Embracing Indigenous Ingredients Is Healing — For All Of Us

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The Kakadu plum has over 100 times the amount of vitamin C found in oranges. Finger limes are naturally high in folate, potassium, vitamin C, and vitamin E. Lemon myrtle is loved for its antimicrobial properties that work wonders for the skin. Green banana is rich in prebiotic fibre, which helps with digestive health. The Davidson plum is packed with vitamin C and zinc, a win for immune support and skin.
These superfoods aren’t new, they’ve been used for thousands of years by First Nations communities. While no stone is left unturned by today’s wellness fanatics, we’ve somehow overlooked the wealth of ingredients in our own backyard. 
“We often forget that the way that we get our nutrition, the way that we protect our bodies and boost our immunity, is actually through the food we eat,” Bundjalung woman Mindy Woods tells Refinery29 Australia. "We become really detached from that process… When we're eating well, when we're eating seasonally [and] eating local produce, Country and the environment is giving us everything that we need.”
Woods is the owner of Karkalla, a Byron Bay restaurant that prides itself on using ancient, native ingredients. “What I'm really trying to do is connect people with Indigenous culture through our food, which is really special to me,” she says.

Food is a connector. When we sit down and we share a meal together, we're sharing stories. And as women, we're storytellers, as Indigenous women, we're storytellers.

mindy woods
Indigenous history and education has a long way to go in Australia’s schooling systems, and that’s reflected in teachings of food and nutrition. Eliza Millsom, a qualified nutritionist and business manager at Swisse Wellness, admits that her own education was void of Indigenous Australian philosophies.
“As I have tried to connect [to] and learn more [about] the wisdom of the traditional custodians of Australia, what I have realised is that nowhere in my experience as a nutritionist did we learn about Indigenous native ingredients and how to use them, and the benefits that they can have on our health,” she tells Refinery29 Australia.
Woods is eager to share her love of native ingredients. “Lemon myrtle is native to this country, Bundjalung country, it's got the highest citral concentrate of any plant in the world. It's antibacterial, it's immune-boosting, you can use it topically, [and] you can ingest it. So traditionally, we use it as a tea, and to flavour our foods too,” she says, adding that she uses it as a substitute for bayleaf.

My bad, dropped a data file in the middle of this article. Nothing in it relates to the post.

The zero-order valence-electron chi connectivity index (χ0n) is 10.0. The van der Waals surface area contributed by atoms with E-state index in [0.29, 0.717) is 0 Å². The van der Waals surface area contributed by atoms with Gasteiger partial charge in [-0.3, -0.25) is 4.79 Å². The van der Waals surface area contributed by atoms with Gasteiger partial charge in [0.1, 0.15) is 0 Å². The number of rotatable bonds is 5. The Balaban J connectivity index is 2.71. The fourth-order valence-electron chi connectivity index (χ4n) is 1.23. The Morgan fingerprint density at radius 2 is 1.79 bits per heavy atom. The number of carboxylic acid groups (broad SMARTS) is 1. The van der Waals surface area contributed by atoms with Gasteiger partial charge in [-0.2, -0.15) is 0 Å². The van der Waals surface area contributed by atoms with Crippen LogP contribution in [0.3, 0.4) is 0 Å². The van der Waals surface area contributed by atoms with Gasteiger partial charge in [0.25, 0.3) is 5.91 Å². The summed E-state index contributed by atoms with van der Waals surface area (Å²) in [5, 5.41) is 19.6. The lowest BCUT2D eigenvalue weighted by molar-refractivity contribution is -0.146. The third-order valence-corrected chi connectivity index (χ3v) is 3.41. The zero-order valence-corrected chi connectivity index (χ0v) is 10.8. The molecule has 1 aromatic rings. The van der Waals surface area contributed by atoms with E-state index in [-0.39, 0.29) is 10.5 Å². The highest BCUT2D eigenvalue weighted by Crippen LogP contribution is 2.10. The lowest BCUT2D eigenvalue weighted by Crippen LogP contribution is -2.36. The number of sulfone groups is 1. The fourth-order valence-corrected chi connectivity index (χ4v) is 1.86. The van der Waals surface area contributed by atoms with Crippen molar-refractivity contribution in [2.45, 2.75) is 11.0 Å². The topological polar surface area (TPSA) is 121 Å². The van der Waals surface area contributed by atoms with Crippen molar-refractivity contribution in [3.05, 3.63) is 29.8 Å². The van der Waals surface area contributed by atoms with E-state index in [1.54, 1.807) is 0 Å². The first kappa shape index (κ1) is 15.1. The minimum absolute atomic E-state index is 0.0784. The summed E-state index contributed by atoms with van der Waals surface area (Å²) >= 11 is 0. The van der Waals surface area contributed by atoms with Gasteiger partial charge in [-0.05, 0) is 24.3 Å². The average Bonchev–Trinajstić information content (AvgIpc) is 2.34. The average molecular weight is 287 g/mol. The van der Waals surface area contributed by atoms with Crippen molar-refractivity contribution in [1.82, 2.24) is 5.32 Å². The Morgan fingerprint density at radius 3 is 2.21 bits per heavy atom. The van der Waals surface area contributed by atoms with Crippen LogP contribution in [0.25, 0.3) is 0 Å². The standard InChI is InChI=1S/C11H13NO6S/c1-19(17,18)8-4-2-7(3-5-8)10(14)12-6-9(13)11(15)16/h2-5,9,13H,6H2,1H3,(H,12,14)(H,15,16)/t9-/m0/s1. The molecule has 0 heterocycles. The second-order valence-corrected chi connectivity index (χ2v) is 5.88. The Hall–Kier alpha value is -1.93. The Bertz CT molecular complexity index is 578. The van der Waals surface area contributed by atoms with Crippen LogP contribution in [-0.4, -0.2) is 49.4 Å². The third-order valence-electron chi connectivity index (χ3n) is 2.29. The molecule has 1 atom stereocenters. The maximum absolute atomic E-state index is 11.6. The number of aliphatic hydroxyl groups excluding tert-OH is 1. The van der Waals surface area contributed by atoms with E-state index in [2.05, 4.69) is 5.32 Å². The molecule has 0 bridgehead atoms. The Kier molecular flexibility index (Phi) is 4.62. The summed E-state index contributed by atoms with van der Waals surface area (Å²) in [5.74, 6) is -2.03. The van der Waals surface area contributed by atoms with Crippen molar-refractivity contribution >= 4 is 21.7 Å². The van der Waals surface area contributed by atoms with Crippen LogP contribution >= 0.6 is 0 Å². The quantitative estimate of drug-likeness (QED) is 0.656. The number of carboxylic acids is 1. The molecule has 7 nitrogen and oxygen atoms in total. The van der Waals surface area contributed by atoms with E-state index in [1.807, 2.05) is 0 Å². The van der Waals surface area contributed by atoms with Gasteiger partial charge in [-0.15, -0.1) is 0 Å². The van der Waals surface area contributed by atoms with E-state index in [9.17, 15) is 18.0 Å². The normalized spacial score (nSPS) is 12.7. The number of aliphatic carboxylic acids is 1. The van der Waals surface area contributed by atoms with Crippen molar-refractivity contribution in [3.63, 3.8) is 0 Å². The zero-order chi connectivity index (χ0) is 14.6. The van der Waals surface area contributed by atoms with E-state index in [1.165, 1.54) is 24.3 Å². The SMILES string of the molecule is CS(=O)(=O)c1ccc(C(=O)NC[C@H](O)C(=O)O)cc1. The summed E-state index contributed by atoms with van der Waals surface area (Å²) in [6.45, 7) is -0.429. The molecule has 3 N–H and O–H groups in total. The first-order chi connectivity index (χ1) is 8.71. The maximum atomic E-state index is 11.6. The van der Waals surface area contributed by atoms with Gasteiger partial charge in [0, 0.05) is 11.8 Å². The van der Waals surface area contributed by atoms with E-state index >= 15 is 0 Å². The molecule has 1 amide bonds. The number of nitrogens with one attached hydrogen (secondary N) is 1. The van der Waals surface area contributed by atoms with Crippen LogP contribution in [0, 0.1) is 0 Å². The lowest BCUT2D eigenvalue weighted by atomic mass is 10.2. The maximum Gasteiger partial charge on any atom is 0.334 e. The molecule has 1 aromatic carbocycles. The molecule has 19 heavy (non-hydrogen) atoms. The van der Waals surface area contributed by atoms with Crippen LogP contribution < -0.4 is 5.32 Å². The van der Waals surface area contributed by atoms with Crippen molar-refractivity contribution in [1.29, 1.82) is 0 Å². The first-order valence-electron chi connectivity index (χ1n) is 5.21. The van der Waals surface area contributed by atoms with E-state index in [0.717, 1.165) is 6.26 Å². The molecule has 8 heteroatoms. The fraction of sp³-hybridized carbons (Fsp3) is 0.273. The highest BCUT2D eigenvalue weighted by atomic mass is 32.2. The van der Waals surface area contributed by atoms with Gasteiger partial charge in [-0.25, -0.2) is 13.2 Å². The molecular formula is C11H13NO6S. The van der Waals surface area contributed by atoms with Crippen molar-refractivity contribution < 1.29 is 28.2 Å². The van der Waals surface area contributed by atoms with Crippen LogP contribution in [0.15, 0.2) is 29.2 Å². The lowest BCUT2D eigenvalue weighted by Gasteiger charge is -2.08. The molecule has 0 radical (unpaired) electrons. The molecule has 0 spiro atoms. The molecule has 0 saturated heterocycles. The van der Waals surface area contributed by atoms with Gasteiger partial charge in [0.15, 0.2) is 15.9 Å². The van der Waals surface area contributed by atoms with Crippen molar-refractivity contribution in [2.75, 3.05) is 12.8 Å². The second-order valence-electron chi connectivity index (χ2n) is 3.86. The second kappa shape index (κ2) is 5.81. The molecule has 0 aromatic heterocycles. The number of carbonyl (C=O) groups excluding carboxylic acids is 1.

She then goes on to explain the benefits of the Davidson plum — these dark red fleshy fruits fit in the palm of your hand, but pack a punch of sourness — “like a Warhead,” Millsom describes. “The intensity of the fruit’s colour tells you how good it is inside. Anything with those really purpley-blue tones is going to be a huge antioxidant boost to your system,” Woods says.
“I think when we connect culture back to food and how we used to live, we can learn a lot from our ancestors,” she says, reflecting on her own childhood tinted with memories eating Davidson plums. “It's beautiful that we can now look back on those memories and realise how important they were.”
Her restaurant Karkalla is just one of the growing Indigenous establishments we’re seeing. In Melbourne, Mabu Mabu is slinging food that honours the land of the Boonwurrung and Wurundjeri peoples it resides on. It sells handmade small-batch teas, spices, and sauces, a step in its “mission to put Indigenous ingredients in kitchens across Australia.”
Non-Indigenous brands are also entering the sphere — Swisse has recently launched Swisse Earth, its sub-brand that features vegan powder blends for health and beauty. Its philosophy rests on leaving the lightest fingerprint on earth, which also means making the most of our country’s native ingredients. 
The four blends utilise native ingredients like the Kakadu plum, lemon myrtle, quandong, finger lime, Davidson plum, and green banana. Formulated for collagen intake, immune defence, beauty, and general wellness, they aim to be a daily accompaniment for healthy living. 
“We often look for superfoods from overseas however, we are so lucky to live in a country where we have access to some of the most nutrient-dense native superfoods in the world that can really unlock new levels of health,” Millsom says.
It’s a move that Woods stands behind. “Food is a connector. When we sit down and we share a meal together, we're sharing stories. And as women, we're storytellers, as Indigenous women, we're storytellers. We learn and we grow from each other,” she says.
“For me, connecting Indigenous and non-Indigenous people to our culture through food hopefully means that we can respect the culture, we can embrace the knowledge that comes from our ancestors, and we can protect our environment, and our country, for future generations.”
“The more people connect with Indigenous culture, [the more] we’ve got to celebrate being Australian.”
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